A Tale of a Serpent
© Copyright 2023 by Asma Janjua
Image by JD from Pixabay
This is the tale of a harrowing encounter with the snake. As they say, every great story begins with a snake, it happened in the winters of 1991 but the memories can still raise goosebumps .Northern parts of Pakistan are well known for their hilly terrains and wealth of flora and fauna.Rawalpindi is the Twin City of the capital Islamabad located in the north of Pakistan. The city’s main highlight is the country’s military headquarters, but people prefer to make their homes here because of the moderate temperatures and a smaller population.
We lived in an old house, hoisted on a hill in Rawalpindi. A narrow road with a steep incline and overgrown grass and weeds on the sides, lead up to the iron gated abode. The heavy iron gates, lead in to a covered car porch. The big, sprawling house was divided into portions and built on different levels with a beautifully landscaped garden on top. Tall, majestic, white pillars, supported a sloping roof of red bricks over the top of car porch. A white balustrade provided a nice vantage point.Dark grey , hard stone covered the floor of the porch and chipped white plaster adorned the walls. There was an aura of rustic deshabille.A wooden net door covered the main entrance. The door opened into a spacious open floor living area. The place evoked memories of the Victorian era, with panelled walls and bay windows.
Damp and musty odour added to the mystique of the bygone era. A huge kitchen, with ample cabinet space was connected to the living area.An artfully placed window brought enough light to make the room welcoming.The outer kitchen door led down, stone stairs to the servants rooms. The bedroom was separated from the living area by a raised foyer, which had a staircase leading up to the rest of the house. Wooden steps lowered into the bedroom from the foyer. The bedroom was probably a later addition to the house, as it was huge and very well lit. A tall, majestic ,wooden door opened on to a patio. Dark wood paneling with intricate details adorned the walls. And French windows opened onto a raised balcony on one side. A Well equipped dressing room preceded the en suite. The door to the dressing room stood midway between the patio doors and the door to the foyer.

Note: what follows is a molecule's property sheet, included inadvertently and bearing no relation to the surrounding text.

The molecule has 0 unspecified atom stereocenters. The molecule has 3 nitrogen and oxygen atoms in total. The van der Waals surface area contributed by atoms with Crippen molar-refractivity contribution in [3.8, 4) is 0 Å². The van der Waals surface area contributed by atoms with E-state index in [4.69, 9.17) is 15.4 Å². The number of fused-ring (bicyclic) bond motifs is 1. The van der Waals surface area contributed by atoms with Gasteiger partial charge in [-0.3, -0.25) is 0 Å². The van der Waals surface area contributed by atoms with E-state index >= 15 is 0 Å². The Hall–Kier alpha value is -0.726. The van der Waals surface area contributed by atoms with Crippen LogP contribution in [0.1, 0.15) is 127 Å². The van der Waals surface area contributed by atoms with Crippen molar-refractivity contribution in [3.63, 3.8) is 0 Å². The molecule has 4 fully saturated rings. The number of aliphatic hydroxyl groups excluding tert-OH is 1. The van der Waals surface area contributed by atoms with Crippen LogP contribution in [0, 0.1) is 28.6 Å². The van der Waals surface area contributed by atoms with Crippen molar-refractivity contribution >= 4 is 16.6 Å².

The sun rose as usual on the fateful day. It was a crisp ,sunny winter morning. My husband was getting ready for work. My three months old daughter was cranky for her morning feed and my two years old son was bouncing around with his abundant morning energy. After feeding my daughter, I took my son to the dining area for his breakfast. I managed to feed him egg and toast between his garbled stories. My husband left for work after breakfast, and my house help retired to his room. I went back to my bedroom with my son. I took him to the bathroom and sat him on the pot for his morning routine.
I returned to my bedroom to check on my daughter. She was sleeping peacefully with a blissful smile. I turned around, enjoying the sing song voice of my son coming from the bathroom and was rooted to the spot. A dark shadow caught my eye, near the patio door. I looked again and there it was, a 4 feet long, blackish, green, motley serpent slithering along the panelled wall.
Petrified, I watched it crawl towards the door of the dressing room. I was frozen with fear. Mama’, a shrill voice pierced my dazed stupor. I woke up to realise that my son was in danger. Another fear took over. Fear for my sons safety galvanised me into action. With my eyes fixed on the snake, I started moving. I stepped on to the creaking wooden stairs to reach the foyer and called for help. No one came. The servants rooms were too far away. I called again. Nobody came.
My fears were mounting. My heart was in my mouth and I was hyper ventilating. I hurried back into the room to check the snakes position. I called out to my son to stay and not to come out of the bathroom.All snakes related information was flooding my mind. Snake bite caused death of 80000 to 140000 people per year and most of them happened in South Asia. With the venomous snakes swirling in my head ,I ran back up to the foyer to call for help again.
Amazingly, the snake stopped moving. Probably it felt the fear of the helpless mother and sat there motionless trying to reassure and mollify me. But my fear was killing me, and I kept calling for help. I cannot recall the exact time when help arrived, but it seemed like eons.
Finally lady luck shined, and my house help arrived. He carried the snake out of the house and sanity returned. The death grip of the fear loosened, but did not let go completely. I brought my son out of the bathroom, hugged close to my chest. The poor child had no idea about the horrendous episode and was trying to wiggle free of my grasp.
But the vestiges of fear still clung to my mind, and I kept him close to my side. Another scar was added to the colossal burden of my insane fears.
They can be crazy, preposterous, or absurd, but they are real and tangible to me and make my life very difficult. Order was restored, but my fears prevail. Me and my fears live in paradoxical harmony with a pact that one cannot ostracise the other.
I am Asma Janjua, 58 years old Clinical Cardiologist, Mother of three awesome children, Avid reader of prose and poetry.
My home is in Islamabad, Pakistan.